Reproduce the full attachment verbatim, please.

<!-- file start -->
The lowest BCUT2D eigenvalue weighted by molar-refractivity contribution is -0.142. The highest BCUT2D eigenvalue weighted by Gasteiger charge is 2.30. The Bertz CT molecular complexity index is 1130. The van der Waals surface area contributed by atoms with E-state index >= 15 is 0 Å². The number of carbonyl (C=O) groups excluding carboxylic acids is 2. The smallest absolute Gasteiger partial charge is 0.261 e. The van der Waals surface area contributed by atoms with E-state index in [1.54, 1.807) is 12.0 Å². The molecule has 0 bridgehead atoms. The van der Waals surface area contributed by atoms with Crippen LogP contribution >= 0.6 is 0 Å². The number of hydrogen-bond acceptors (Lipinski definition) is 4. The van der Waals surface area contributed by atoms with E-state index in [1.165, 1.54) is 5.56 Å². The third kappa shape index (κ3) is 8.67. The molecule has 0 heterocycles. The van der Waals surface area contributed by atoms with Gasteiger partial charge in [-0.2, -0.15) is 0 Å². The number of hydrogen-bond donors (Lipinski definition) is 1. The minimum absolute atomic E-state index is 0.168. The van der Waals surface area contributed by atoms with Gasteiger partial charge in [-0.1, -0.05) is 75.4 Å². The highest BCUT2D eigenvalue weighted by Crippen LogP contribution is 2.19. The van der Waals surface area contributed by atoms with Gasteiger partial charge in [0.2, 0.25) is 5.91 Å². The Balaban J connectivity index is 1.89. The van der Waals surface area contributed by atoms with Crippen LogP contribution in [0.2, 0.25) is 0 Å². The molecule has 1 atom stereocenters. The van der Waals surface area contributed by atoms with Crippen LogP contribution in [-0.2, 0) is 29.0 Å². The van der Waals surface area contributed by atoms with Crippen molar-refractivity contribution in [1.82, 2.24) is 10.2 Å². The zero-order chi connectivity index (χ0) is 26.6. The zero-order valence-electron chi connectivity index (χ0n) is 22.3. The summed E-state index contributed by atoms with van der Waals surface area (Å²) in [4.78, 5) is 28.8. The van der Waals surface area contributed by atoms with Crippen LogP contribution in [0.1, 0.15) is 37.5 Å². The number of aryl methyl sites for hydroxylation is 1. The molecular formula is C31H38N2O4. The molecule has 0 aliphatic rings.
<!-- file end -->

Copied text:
The lowest BCUT2D eigenvalue weighted by molar-refractivity contribution is -0.142. The highest BCUT2D eigenvalue weighted by Gasteiger charge is 2.30. The Bertz CT molecular complexity index is 1130. The van der Waals surface area contributed by atoms with E-state index >= 15 is 0 Å². The number of carbonyl (C=O) groups excluding carboxylic acids is 2. The smallest absolute Gasteiger partial charge is 0.261 e. The van der Waals surface area contributed by atoms with E-state index in [1.54, 1.807) is 12.0 Å². The molecule has 0 bridgehead atoms. The van der Waals surface area contributed by atoms with Crippen LogP contribution >= 0.6 is 0 Å². The number of hydrogen-bond acceptors (Lipinski definition) is 4. The van der Waals surface area contributed by atoms with E-state index in [1.165, 1.54) is 5.56 Å². The third kappa shape index (κ3) is 8.67. The molecule has 0 heterocycles. The van der Waals surface area contributed by atoms with Gasteiger partial charge in [-0.2, -0.15) is 0 Å². The number of hydrogen-bond donors (Lipinski definition) is 1. The minimum absolute atomic E-state index is 0.168. The van der Waals surface area contributed by atoms with Gasteiger partial charge in [-0.1, -0.05) is 75.4 Å². The highest BCUT2D eigenvalue weighted by Crippen LogP contribution is 2.19. The van der Waals surface area contributed by atoms with Gasteiger partial charge in [0.2, 0.25) is 5.91 Å². The Balaban J connectivity index is 1.89. The van der Waals surface area contributed by atoms with Crippen LogP contribution in [0.2, 0.25) is 0 Å². The molecule has 1 atom stereocenters. The van der Waals surface area contributed by atoms with Crippen LogP contribution in [-0.2, 0) is 29.0 Å². The van der Waals surface area contributed by atoms with Crippen molar-refractivity contribution in [1.82, 2.24) is 10.2 Å². The zero-order chi connectivity index (χ0) is 26.6. The zero-order valence-electron chi connectivity index (χ0n) is 22.3. The summed E-state index contributed by atoms with van der Waals surface area (Å²) in [4.78, 5) is 28.8. The van der Waals surface area contributed by atoms with Crippen LogP contribution in [0.1, 0.15) is 37.5 Å². The number of aryl methyl sites for hydroxylation is 1. The molecular formula is C31H38N2O4. The molecule has 0 aliphatic rings.